The Emory News Center recently published a profile of a research project co-led by Jeffrey Lesser, Samuel Candler Dobbs Professor History. Lesser and research partner Uriel Kitron, Goodrich C. White Professor and Chair of the Department of Environmental Sciences, are examining “how the dynamics of human migration, disease transmission and access to health care have impacted a vibrant immigrant neighborhood in São Paulo, Brazil — one of the world’s largest megalopolises.” Check out the full article here.
Dr. Mark Ravina recently authored a post on Digital Humanities Now titled “Smooth and Rough on the Highways of France.” Named an “Editor’s Choice,” the post examines how quantitative methods, in this case data visualization, can assist in posing new historical questions. Below is an excerpt from the article, which can be found in full here.
One way to conceptualize this complementarity [between social science and humanistic methods] is John Tukey’s observation that “data = smooth + rough,” or, in more common parlance, quantitative analysis seeks to separate patterns and outliers. In a traditional social science perspective, the focus is on the “smooth,” or the formal model, and the corresponding ability to make broad generalizations. Historians, by contrast, often write acclaimed books and articles on the “rough,” single exceptional cases. These approaches are superficially opposite, but there is an underlying symbiosis: we need to find the pattern before we can find the outliers.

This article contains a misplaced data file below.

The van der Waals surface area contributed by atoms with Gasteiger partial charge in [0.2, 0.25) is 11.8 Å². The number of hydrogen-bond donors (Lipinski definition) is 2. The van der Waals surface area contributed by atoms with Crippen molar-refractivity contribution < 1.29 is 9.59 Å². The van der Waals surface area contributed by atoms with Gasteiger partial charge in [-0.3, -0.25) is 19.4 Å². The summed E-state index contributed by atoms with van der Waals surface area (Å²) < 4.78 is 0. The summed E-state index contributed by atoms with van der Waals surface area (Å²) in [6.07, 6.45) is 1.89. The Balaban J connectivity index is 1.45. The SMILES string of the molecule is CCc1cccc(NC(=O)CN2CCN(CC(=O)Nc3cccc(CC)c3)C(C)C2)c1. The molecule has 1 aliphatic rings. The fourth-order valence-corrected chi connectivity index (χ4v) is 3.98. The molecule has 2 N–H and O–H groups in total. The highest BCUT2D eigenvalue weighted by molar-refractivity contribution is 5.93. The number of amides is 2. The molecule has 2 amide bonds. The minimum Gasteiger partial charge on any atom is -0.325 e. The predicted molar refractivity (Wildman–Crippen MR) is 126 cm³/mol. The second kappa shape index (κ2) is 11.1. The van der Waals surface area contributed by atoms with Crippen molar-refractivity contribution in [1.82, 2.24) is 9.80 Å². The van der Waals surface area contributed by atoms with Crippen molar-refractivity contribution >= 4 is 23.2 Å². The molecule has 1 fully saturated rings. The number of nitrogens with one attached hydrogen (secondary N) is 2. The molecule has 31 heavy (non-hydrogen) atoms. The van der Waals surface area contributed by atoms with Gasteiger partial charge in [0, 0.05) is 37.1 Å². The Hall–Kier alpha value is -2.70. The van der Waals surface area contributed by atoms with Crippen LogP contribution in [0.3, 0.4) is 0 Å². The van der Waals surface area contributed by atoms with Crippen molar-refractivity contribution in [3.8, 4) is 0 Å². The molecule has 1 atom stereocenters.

Brett Gadsden, Associate Professor of African American Studies and History at Emory, recently joined best-selling novelist Greg Iles and Emory colleague Hank Klibanoff for a panel at the AJC Decatur Book Festival on cold cases from the Civil Rights era. Professor Gadsden teaches a course that involves undergraduates investigating cold cases in Georgia. The Christian Science Monitor published a feature on the panel and the work of the three panelists. The article can be found here.